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If a school does not meet its accreditation or state requirements, its accreditation and/or state licensing could be limited, modified, suspended or terminated. Failure to maintain licensure or institutional accreditation makes a school ineligible to participate in Title IV programs. As discussed above under “Program Integrity Regulations,” the U.S. Department of Education has adopted regulations that require institutions to be authorized by a state agency meeting certain requirements in order to be eligible to participate in the Title IV programs. Certain of our schools are located in states, including California and Hawaii, that do not meet these new requirements and have applied for extensions of time to amend their requirements. We cannot predict the extent to which the U.S. Department of Education will determine that the institutional authorization or complaint review process of any state satisfies the U.S. Department of Education’s regulations. If any of our schools were to lose its eligibility to participate in Title IV programs because a state’s institutional authorization and complaint process does not satisfy the U.S. Department of Education’s regulations and the U.S. Department of Education does not grant an extension, we would likely be forced to close the school in that state. Closing multiple schools would have a material adverse effect on our financial condition, results of operations and cash flows.

Certain of the state authorizing agencies and accrediting agencies with jurisdiction over our schools also have requirements that may, in certain instances, limit our ability to open a new school, acquire an existing school, establish an additional location of an existing school or add new educational programs.

Canadian Regulation and Financial Aid

The Art Institute of Vancouver is subject to regulation in the Province of British Columbia and in the provinces in which it recruits students. Depending on their province of residence, our Canadian students may receive loans under the federally funded Canada Student Loan Program and/or provincial funding from their province of residence. Canadian schools must meet eligibility standards to administer these programs and must comply with all relevant statutes, rules, regulations and requirements. We believe that The Art Institute of Vancouver currently holds all necessary registrations, approvals and permits and meets all eligibility requirements to administer these governmental financial aid programs. If The Art Institute of Vancouver cannot meet these and other eligibility standards or fails to comply with applicable requirements, it could have a material adverse effect on our business, results of operations, cash flows or financial condition.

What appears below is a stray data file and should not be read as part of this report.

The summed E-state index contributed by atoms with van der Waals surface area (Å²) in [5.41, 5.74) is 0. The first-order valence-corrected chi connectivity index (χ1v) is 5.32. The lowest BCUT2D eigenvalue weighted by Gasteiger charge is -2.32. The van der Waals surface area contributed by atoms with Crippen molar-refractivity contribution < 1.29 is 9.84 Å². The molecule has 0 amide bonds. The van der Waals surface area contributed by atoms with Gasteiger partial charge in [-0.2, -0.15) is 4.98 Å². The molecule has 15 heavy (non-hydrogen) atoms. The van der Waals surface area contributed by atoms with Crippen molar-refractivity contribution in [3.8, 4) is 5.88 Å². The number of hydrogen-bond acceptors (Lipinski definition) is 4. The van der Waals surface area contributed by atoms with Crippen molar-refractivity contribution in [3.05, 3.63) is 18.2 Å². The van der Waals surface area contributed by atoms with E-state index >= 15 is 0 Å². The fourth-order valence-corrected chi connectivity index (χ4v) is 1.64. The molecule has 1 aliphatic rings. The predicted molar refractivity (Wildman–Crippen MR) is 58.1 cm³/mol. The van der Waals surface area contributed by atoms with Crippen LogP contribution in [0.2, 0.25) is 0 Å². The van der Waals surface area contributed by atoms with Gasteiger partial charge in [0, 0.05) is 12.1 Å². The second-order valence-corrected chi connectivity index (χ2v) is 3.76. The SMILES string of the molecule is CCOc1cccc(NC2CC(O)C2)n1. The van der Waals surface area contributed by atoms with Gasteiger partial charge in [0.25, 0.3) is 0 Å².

The British Columbia government, through its Ministry of Advanced Education and Labour Market Development, regulates private career colleges through an arms length accreditation and registration body called the Private Career Training Institutions Agency of British Columbia (“PCTIA”) and provides financial assistance to eligible students through the StudentAid BC (“SABC”). The student aid program includes a federal component under the Canada Student Loan Program and a provincial portion administered through the provincial SABC program. In order to maintain the right to administer student assistance, The Art Institute of Vancouver must abide by the rules, regulations and administrative manuals and Memorandum of Agreements with the Canada Student Loan Program and the SABC programs.

Post-secondary institutions located in Vancouver which have a student loan default rate equal to or greater than 28% are subject to review by SABC and may lose eligibility to participate in SABC financial aid programs for at least two years as a result of the review. The compliance staff of SABC work with schools with high default rates to manage and seek solutions for high defaults rates. In 2010, the official default rates for The Art Institute of Vancouver and its branch location were 15.8% and 11.2%, respectively.

Institutions cannot automatically acquire student aid designation through the acquisition of other student aid eligible institutions. In the event of a change of ownership, including a change in controlling interest, the Ministry of Advanced Education and Labour Market Development as well as SABC require evidence that the institution has continued capacity and a formal undertaking to comply with registration and student aid eligibility requirements. Given that the Province of British Columbia and PCTIA periodically revise their respective regulations and other requirements and change their respective interpretations of existing laws and regulations, we cannot assure you that the provincial government and PCTIA will agree with our interpretation of each requirement.

Canadian schools are required to audit their administration of student aid programs annually or as otherwise directed by SABC. We believe that we have complied with these requirements.

Employees

At June 30, 2011, we employed approximately 14,500 full time employees, of whom approximately 3,300 were faculty members, and approximately 2,400 part-time employees, of whom approximately 2,200 were faculty members. In addition, we also employed approximately 8,300 adjunct faculty members at June 30, 2011. Adjunct faculty members are employed on a term-to-term basis, while part-time faculty members work a regular part-time schedule.

 

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Competition